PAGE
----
Recently a new app came out called Sarahah.  I’m getting older as we all know, so it took me a few days to see it start appearing on social media and then I finally had to Google it to find out the hype of it all.  I do not like the concept at all.  I actually left positive feedback for one of my Facebook friends then I found myself thinking, “When this gets into the hands of kids and teens we’re all doomed.”  These app creators do not see harm in things like this.  

Sarahah was created for positive reasons, which, let’s face it, most apps hopefully are.  The thing that makes this different though is the totally anonymity unless you are the one identifying yourself in the message itself by the first letter of your name or some other clever way which really defeats the whole anonymous thing.   While anonymous positive feedback is a great thing, I think in person positive feedback is even cooler!  Where else can you look someone in the eye and tell them that they look good today or that they have an awesome personality?  In person, that’s where!  We can seek positive reinforcement from strangers or not so much strangers on an app or we can receive that same feedback from people that can show a genuine interest in us as humans.  Call me old fashioned, but I would much much rather be told something positive in person and identify and thank that person sincerely than to think in my head that I am thankful for what they said.  

The whole concept then gets more shaky when you think about people that will not give positive feedback but that will use their words as knives.  These people are the ones that scare me and even more are the people on the receiving end believing what they are being told even though it isn’t one bit true.  The people that tell others to kill themselves or that they are worthless.  I have wondered for ages why anyone would ever in a million years think that it is okay to tell someone to kill themselves.  When I heard about the case of the girlfriend that kept asking her boyfriend when he was going to actually do it and call him a coward until he followed through, I really begin to wonder about the world we live it.  

I don’t want to identify with a world where people are that crude and heartless towards one another.  I want to identify with a world that lifts each other up when we are down and helps others to achieve the goals that they want to achieve.  We can’t be built up by putting others down for sure.  I know, I know, their brains aren’t fully formed until young adulthood, but I knew it wasn’t the human thing to tell someone that they should end their life.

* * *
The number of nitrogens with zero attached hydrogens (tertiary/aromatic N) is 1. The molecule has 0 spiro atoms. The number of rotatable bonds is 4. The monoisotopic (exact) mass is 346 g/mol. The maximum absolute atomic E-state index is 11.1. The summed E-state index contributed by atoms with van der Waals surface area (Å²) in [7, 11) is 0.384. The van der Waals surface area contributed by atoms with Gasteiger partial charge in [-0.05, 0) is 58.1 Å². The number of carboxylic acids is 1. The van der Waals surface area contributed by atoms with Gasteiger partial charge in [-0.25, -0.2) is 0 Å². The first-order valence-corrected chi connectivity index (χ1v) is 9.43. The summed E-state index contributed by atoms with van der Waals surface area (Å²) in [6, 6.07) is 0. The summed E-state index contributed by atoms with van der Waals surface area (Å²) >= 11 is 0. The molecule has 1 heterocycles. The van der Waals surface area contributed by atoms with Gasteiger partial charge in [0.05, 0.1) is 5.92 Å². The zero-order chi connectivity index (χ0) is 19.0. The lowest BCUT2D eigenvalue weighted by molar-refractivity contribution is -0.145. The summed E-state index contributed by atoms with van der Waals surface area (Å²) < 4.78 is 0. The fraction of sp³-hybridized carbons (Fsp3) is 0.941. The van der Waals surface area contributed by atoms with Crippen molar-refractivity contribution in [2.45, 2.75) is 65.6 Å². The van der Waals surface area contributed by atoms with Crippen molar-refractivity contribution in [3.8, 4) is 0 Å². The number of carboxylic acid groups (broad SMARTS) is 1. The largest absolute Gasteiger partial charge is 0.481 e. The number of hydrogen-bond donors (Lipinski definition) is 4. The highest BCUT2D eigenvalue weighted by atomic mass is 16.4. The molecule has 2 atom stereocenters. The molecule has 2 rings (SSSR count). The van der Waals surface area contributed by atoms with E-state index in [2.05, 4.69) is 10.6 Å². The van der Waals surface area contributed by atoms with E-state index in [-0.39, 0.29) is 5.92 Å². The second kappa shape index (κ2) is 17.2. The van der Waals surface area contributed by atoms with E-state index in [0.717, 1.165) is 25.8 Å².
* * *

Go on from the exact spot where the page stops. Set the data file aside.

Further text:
I hope I’m wrong about this app.  I hope it is used for all positive measures as it was intended.  I’m just not as hopeful that I could be with the nature of the app where random people can leave feedback and do not even have to have the app.  That is scary to me.  The person on the receiving end may not be able to distinguish that they are a worthy person and that they matter no matter what the person wrote to them.  

I couldn’t bring myself to download the app and I will not bring myself to download the app because I would much rather give compliments in real life.  In fact, I am going to challenge myself and others to do something nice for someone each day and compliment someone to their face once a day.  It may be easier some days more than others.  It is building up others that we build ourselves up too.  People feel good when they are appreciated.  They have a better sense of worth; they feel like they belong to something greater.  

Computers and phones in general allow us to put up a barrier.  Most of the time this barrier has a negative impact on our daily lives.  Even I find myself sitting beside my phone waiting for a message or scrolling through Facebook even though I did so about 4 minutes ago.  I am sure that a lot had changed in that time span, haha.  Sometimes we use the phone and texting as means to get out of things or to tell people how we really feel, let’s face it though, face to face interactions mean so much more from all aspects and they are to be more respected because of this.  Often times a screen allows people to feel big and bad when really they are small and not so mighty in person.

The moral of the story I guess I am trying to convey is that we need to work hard to compliment others in real life and not through some app.  Who knows when we will make someone’s day by a simple compliment?  Let’s all try harder to compliment each other face to face when it really counts.